Our Shared Year of Words (with Variations)

If you need coffee, get it BEFORE you start the timer.
If you need coffee, get it before you start the timer.

On January 1 of last year, Toots and I started a writing game. We’d spent most of New Year’s Eve watching Slings & Arrows, which is not a prerequisite for the game, but it helps.

Players: 2

Materials needed: phones, notebooks or laptops, a timer (see phones)

We could have spent the day watching Season 3, but unspoken between us was the knowledge that watching TV, no matter how good, was not the way we wanted 2015 to start. Django and I walked Toots to the train, and New Years festivities were officially over.

To play:

Either player can start the game. Toss a coin maybe.

After the dog walk, I wanted to lay on the couch and read. Instead, I got my notebook and a timer, and decided to write for 20 minutes, using the word “Frame” as a prompt.

Player 1 chooses a word and texts it to Player 2.

Set your timer for 20 minutes.

Write the word at the top of the page.

Continue writing anything at all until the timer goes off.

When you’re finished, text “Done” to your partner.

When your partner is finished, they text “Done” to you.

After both players have texted “Done,” Player 2 chooses the next day’s word and texts it to you.

When I was finished, I texted Toots to tell her how my new year was going. She liked “Frame” and wrote for 20 minutes too.

“Want to do this again tomorrow” she asked.

“O-okay,” I said.

So she texted me a word for the next day: “Challenge.”

Rules and Advisements:

Wait your turn: Don’t text your partner the next day’s word, even if YOU’RE done, until they’re done too. With the exception of…

Doubling down: If you absolutely cannot write on a given day, you may “Double down” the next day. Text this to your partner, and send or receive the next day’s word. On the next day, write for 20 minutes per word.

Tripling Down: See above. You’re getting into dangerous territory, but it is possible to get back on track. Don’t give up.

On a dog walk yesterday, I lamented to Dave about how much I miss this game. Not that I wasn’t relieved for it to be over – a whole year of doing this has its ups and downs, and it’s nice to be able to freely journal again, without the word “Level” (Jan 22) or “Arriviste” (July 19) or “Cope” (Nov 11) staring at you from the top of the page. But I loved sharing the ups and downs with Toots. And completing 365 days of shared words felt amazing.

Tip:

Set your phone on silent if you don’t like getting texts at 3am.

After listening to me alternately whine about missing the game and celebrate the fact that I never again have to write about “Suppository” (Dec 30), Dave decided that he wanted to play this game. He called a friend who said, “Sure.” They had to double down immediately to catch up to properly start from January 1st, but they’re on track now to do it COMPLETELY WRONG. They’re writing too much. They’re texting each other  every twenty minutes with a new word. I think they’re on like Word 4 and it’s only January third. They’re going to burn out! But I’m keeping my mouth shut. It’s none of my business.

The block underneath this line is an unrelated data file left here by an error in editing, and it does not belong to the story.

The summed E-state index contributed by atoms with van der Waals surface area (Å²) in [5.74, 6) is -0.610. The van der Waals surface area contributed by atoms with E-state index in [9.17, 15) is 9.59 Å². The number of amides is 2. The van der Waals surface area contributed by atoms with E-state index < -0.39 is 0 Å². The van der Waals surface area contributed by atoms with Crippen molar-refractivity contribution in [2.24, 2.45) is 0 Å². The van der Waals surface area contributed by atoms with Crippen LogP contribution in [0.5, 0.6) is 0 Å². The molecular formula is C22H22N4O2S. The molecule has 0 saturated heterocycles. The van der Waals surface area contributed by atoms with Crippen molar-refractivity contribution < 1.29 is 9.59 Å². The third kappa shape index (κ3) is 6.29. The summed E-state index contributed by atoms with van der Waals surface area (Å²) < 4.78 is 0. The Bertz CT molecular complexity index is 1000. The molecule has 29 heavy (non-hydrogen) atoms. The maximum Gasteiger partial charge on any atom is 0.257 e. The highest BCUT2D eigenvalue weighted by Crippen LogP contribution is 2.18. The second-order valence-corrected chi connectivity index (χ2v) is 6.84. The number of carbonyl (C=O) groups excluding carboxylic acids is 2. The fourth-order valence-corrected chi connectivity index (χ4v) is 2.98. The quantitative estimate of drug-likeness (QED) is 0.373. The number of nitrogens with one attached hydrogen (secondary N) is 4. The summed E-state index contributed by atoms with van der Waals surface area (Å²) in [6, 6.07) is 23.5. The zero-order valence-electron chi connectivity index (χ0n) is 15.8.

Variations:

Look up the word before setting your timer. Even if it’s a simple word. You might learn something.

Type if you don’t want to write. Any technology is fine.

But why a pencil? Who would write for twenty minutes with a pencil?

On today’s dog walk, Dave told me a bunch of interesting things about “Sewer.” Apparently it’s related to “Sewing” and “Serving,” which connects to “Steward.”

I might choose “Steward” today if I were still playing with Toots. But our game is complete.

Your turn.

Outrageous fortune

"Nurse, get me the remote and a dog biscuit, STAT."
“No time to focus, this is a dog Martian collar halter biscuit serious EMERGENCY!”

Yesterday Toots came over to watch “Lovejoy” but we ended up watching Slings & Arrows. The temperature in the room changed, as she said, when we learned she’d never seen it. Lovejoy is a fun thing to bond over—our mutual adoration of Ian MacShane, our affection for the Lovejoy world where everyone pretty much just cares about antiques, enough to kill for them, but mostly just enough to look menacing and almost kill until Lovejoy ambles along and saves the day—or, at any rate, when the day gets saved by some ramshackle coincidence. Then they all go to the pub for a pint.